There is time this morning for an optional excursion to the popular Ballestas Islands, an excellent chance to view a lively sea lion colony, pelicans, penguins and other varieties of bird life. Back on land, catch a bus south to Nazca. On the way we pass by the pleasant colonial town of Ica. Ica enjoys a dry, sunny climate year-round and is known for its huge sand dunes. Located around the nearby oasis of Huacachina, the dunes are perfect subjects for photography and for a favourite local past time: sandboarding. Apart from the dunes, Ica is famous for its wines and there are several wineries and distilleries in the area. Next visit one of the world's greatest archaeological mysteries, the Nazca Lines. The lines consist of patterns and pictures etched in the ground, crisscrossing a wide area of flat desert. Some of the lines measure up to 10 km (32 miles) in length, and yet remain perfectly straight. The depictions of birds, insects and animals are only recognizable from the air. Who drew the lines, and why, is something modern archaeologists can only theorize about, but current beliefs suggest that they may be part of complex agricultural calendar. From the ground we can make out very little, and the best view is from a light aircraft, which can easily be arranged. The entire desert area was also once the home for the ancient Paracas and the Nazca cultures, which preceded the Incas by more than half a millennium. Remains of the Nazca culture are still visible during our included tour of the ancient Pre-Inca desert cemetery site of Chauchilla, with 1500 year-old mummies, bones and pottery on the desert floor. The tour also includes a visit to an artisan's workshop, where modern masters create Nazca style pottery.

Day 10 Arequipa
Peru's second most important city after Lima, Arequipa maintains a traditional colonial style and more laid back pace in comparison with the capital. Sitting at 2325 m (7626 ft) above sea level and surrounded by the Andes mountains, this delightful colonial town is well worth a visit. Arequipa was built from a very light coloured volcanic rock called sillar, so older buildings dazzle in the sun, giving the city its nickname, "the White City." The main plaza with its cafés and nearby cathedral is a top draw for visitors. Those with an interest in history and architecture may take an optional visit to the Convent of Santa Catalina, offering a brief respite from the outside world and a unique view into a by-gone way of life. Spectacular mountains surround Arequipa, the most famous of which is El Misti Volcano, at 5822 m (19096 ft) with its beautiful snow-capped peak. Also looming nearby are the volcanoes Chachani and Pichu Pichu.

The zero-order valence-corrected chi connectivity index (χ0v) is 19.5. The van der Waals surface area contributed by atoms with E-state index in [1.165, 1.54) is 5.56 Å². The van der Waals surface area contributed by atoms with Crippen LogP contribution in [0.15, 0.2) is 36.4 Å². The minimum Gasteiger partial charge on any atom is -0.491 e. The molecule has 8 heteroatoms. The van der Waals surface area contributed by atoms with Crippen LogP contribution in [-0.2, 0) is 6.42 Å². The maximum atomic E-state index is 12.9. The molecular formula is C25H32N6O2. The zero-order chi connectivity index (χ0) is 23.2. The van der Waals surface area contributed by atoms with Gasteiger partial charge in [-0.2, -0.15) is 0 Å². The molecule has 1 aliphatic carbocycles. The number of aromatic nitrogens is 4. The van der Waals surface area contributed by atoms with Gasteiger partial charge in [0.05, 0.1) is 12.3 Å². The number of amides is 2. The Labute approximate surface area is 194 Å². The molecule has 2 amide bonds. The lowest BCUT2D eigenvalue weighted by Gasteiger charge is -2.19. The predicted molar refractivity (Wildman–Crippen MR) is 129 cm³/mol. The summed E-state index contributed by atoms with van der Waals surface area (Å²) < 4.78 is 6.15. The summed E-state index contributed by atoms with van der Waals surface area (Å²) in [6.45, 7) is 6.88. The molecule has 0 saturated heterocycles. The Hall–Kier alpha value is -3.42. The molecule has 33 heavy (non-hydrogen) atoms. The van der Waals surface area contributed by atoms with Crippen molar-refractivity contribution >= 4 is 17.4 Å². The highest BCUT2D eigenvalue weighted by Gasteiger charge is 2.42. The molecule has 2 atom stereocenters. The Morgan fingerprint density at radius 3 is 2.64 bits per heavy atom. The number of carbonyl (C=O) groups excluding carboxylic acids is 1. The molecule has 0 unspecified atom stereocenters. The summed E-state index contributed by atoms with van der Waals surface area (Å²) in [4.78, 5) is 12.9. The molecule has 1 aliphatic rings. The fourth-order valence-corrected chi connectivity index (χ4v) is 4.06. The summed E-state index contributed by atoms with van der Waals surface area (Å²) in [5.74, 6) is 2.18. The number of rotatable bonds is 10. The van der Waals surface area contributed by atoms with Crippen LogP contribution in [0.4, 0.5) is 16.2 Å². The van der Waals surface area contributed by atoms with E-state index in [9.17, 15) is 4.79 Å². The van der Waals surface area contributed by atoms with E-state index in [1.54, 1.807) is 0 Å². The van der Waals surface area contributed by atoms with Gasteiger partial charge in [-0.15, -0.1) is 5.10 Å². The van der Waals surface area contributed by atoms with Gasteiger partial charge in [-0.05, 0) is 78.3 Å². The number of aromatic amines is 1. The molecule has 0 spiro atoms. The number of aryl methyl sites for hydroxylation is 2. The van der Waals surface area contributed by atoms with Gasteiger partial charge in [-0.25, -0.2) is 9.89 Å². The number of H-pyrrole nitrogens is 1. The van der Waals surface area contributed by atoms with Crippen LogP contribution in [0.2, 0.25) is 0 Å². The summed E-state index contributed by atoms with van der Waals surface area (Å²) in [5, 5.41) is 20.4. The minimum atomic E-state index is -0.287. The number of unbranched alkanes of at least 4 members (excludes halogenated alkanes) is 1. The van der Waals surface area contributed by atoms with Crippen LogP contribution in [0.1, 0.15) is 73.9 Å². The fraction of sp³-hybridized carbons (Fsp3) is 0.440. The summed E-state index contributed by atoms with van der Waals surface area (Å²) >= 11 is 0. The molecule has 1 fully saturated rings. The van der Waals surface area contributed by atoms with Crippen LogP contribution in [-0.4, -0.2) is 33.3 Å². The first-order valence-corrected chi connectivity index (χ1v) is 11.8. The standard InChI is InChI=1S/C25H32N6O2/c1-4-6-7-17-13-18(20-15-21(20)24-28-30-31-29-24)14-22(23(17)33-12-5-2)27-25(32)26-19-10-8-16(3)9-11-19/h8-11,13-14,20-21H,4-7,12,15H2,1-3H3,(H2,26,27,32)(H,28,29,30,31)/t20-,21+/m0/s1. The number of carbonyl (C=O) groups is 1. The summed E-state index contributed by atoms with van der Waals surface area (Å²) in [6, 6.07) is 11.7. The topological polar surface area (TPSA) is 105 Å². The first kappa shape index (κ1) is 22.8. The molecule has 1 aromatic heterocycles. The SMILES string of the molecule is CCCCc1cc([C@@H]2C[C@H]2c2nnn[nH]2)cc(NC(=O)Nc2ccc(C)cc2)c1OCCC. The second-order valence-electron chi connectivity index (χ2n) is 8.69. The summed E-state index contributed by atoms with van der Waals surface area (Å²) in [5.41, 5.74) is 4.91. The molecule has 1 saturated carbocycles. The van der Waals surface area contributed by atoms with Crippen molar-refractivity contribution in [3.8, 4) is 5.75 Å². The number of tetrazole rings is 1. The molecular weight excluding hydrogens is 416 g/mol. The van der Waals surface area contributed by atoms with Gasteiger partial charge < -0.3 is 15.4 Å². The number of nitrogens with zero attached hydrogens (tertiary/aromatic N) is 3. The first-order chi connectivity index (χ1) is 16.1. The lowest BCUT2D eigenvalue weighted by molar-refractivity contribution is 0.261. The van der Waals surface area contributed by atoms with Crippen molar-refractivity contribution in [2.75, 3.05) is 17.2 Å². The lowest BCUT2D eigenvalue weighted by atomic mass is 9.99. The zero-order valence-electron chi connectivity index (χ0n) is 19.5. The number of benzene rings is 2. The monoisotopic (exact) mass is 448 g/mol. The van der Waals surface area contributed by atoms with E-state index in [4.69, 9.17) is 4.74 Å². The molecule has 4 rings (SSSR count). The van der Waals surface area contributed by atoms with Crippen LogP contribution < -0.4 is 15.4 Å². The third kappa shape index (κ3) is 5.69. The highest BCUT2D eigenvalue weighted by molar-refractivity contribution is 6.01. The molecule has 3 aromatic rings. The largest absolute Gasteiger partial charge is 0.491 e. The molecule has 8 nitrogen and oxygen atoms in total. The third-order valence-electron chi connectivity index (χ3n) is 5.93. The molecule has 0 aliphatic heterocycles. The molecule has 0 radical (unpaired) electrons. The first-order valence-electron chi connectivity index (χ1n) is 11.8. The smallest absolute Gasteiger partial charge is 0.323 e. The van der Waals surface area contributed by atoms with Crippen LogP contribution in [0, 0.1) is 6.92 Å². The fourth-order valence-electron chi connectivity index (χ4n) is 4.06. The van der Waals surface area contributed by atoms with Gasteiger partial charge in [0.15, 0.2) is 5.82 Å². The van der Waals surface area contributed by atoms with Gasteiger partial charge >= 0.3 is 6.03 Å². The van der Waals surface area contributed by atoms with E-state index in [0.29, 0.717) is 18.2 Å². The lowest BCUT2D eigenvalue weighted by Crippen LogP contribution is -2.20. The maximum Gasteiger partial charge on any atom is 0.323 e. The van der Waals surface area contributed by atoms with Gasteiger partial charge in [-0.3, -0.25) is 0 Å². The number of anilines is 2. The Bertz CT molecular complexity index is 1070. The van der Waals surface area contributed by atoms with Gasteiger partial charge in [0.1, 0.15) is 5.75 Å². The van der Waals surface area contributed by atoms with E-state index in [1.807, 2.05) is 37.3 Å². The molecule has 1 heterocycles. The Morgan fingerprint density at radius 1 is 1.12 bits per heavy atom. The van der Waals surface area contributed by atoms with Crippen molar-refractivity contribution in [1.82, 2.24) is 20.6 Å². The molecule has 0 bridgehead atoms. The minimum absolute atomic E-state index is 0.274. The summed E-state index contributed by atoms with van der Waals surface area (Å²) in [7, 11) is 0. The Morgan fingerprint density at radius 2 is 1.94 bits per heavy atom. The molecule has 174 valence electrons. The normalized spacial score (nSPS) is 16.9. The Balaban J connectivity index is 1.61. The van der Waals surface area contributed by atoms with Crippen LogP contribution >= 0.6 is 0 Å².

Day 11-12 Colca Canyon
Travel a rough, rutted road through high plains flanked by extensive Inca and pre-Inca terracing that goes on for kilometres, en route to the Colca Canyon—the deepest canyon in the world. Our first stop is Chivay, a picturesque village near the canyon, where we can take a dip in the local hot thermal baths, watch live Andean music at a peña or go for a llama steak. Two nights gives us time to take short hikes to acclimatize to the altitude. Take a tour around the canyon, stopping in fascinating villages and at "miradors" (scenic lookouts), where with a little luck we see Andean Condors soaring over the majestic Andes. Other unusual animals we may see in the Andean landscape include 3 different species of camelids: alpaca, llama and vicuña.

Day 13-15 Puno / Lake Titicaca
Climb over the mountains today, descending to Puno, on the shores of Lake Titicaca. The next morning we board a boat on Lake Titicaca. En route to Taquile Island we stop at the floating reed islands of the Uros people. An overnight homestay provides an opportunity to learn more about rural life in the Peruvian highlands and to participate in local traditions. Return to Puno for the afternoon of Day 15. Located at 3830 m above sea level, Puno is the highest altitude of any place we sleep on the tour. As a result the weather can be extreme with very cold nights and a strong sun during the day (don't worry, if you get cold, buy an alpaca sweater from the market —they are inexpensive). Puno is also known for its wealth of traditional dances: there are up to 100 different varieties, usually performed in the street processions celebrating Catholic feast days. If you are fortunate enough to be visiting at the right time you may even catch one of these celebrations. A popular optional activity in Puno is a visit to the spectacular chullpas (funerary towers) of Sillustani, a pre-Inca archaeological site. Titicaca is also the largest lake in the world above 2000m, and the views from both Amantaní and Taquile Islands are stunning. Our first stop on Lake Titicaca is at the floating islands of the Uros people. The Uros began their unusual floating existence centuries ago in an effort to isolate themselves from the Colla and Inca tribes. Sadly, the Uros language has died out, and today the islanders speak Aymara due to intermarriage with Aymara-speaking clans. Today about 300 families live on the islands, however their numbers are slowly declining. The Totora reeds that grow in the shallows of the lake are used for making everything from the islands themselves to the model boats that the islanders sell. The islands are made up of layers upon layers of reeds; as the layers closest to the water start to rot, they are replaced with fresh reeds on top. The reeds are also used to build their boats, which if constructed well will last up to 6 months. The people of Taquile Island's unique culture, style of dress and lifestyle make for a memorable visit. The men of the community do all the knitting, as this is strictly a male domain, while the women do the spinning. High quality, locally knitted goods are available for purchase at various cooperatives on the island. Despite the short distance that separates the two islands, Amantaní is quite distinct. Its soil is a rich terra cotta red, due to the high iron deposits, and the colour contrasts brightly with the deep azure blue of the lake and sky and the greenery of the local crops. For the night we split into smaller groups and billet into family homes to experience their style of living first-hand.